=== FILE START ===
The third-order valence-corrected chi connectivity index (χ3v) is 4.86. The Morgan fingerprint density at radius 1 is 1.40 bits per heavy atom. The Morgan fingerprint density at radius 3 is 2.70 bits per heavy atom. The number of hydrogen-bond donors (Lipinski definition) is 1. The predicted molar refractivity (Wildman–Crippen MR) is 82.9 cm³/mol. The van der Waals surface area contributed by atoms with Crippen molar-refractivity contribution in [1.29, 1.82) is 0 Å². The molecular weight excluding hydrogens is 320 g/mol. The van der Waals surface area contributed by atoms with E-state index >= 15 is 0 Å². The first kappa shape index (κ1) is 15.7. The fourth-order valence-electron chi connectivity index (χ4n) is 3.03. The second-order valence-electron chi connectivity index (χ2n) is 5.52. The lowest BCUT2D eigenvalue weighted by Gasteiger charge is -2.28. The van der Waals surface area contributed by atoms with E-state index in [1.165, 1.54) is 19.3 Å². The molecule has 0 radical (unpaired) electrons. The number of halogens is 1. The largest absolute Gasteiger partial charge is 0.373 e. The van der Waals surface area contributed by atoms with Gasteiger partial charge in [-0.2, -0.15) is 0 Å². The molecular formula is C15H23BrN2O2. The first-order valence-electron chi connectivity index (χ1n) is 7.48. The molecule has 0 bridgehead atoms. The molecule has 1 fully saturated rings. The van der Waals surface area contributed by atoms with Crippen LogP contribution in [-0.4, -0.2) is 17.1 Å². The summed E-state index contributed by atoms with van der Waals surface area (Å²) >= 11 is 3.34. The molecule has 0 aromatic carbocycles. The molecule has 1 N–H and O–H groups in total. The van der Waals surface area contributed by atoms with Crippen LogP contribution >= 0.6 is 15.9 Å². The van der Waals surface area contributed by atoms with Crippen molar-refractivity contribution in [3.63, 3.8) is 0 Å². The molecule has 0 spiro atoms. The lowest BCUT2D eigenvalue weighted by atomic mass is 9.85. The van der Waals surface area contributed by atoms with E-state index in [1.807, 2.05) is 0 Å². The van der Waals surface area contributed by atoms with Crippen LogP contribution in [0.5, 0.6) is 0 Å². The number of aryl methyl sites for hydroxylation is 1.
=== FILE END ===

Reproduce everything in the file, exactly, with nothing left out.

The third-order valence-corrected chi connectivity index (χ3v) is 4.86. The Morgan fingerprint density at radius 1 is 1.40 bits per heavy atom. The Morgan fingerprint density at radius 3 is 2.70 bits per heavy atom. The number of hydrogen-bond donors (Lipinski definition) is 1. The predicted molar refractivity (Wildman–Crippen MR) is 82.9 cm³/mol. The van der Waals surface area contributed by atoms with Crippen molar-refractivity contribution in [1.29, 1.82) is 0 Å². The molecular weight excluding hydrogens is 320 g/mol. The van der Waals surface area contributed by atoms with E-state index >= 15 is 0 Å². The first kappa shape index (κ1) is 15.7. The fourth-order valence-electron chi connectivity index (χ4n) is 3.03. The second-order valence-electron chi connectivity index (χ2n) is 5.52. The lowest BCUT2D eigenvalue weighted by Gasteiger charge is -2.28. The van der Waals surface area contributed by atoms with E-state index in [1.165, 1.54) is 19.3 Å². The molecule has 0 radical (unpaired) electrons. The number of halogens is 1. The largest absolute Gasteiger partial charge is 0.373 e. The van der Waals surface area contributed by atoms with Gasteiger partial charge in [-0.2, -0.15) is 0 Å². The molecular formula is C15H23BrN2O2. The first-order valence-electron chi connectivity index (χ1n) is 7.48. The molecule has 0 bridgehead atoms. The molecule has 1 fully saturated rings. The van der Waals surface area contributed by atoms with Crippen LogP contribution in [-0.4, -0.2) is 17.1 Å². The summed E-state index contributed by atoms with van der Waals surface area (Å²) >= 11 is 3.34. The molecule has 0 aromatic carbocycles. The molecule has 1 N–H and O–H groups in total. The van der Waals surface area contributed by atoms with Crippen LogP contribution >= 0.6 is 15.9 Å². The van der Waals surface area contributed by atoms with Crippen molar-refractivity contribution in [3.63, 3.8) is 0 Å². The molecule has 0 spiro atoms. The lowest BCUT2D eigenvalue weighted by atomic mass is 9.85. The van der Waals surface area contributed by atoms with E-state index in [1.807, 2.05) is 0 Å². The van der Waals surface area contributed by atoms with Crippen LogP contribution in [0.5, 0.6) is 0 Å². The number of aryl methyl sites for hydroxylation is 1.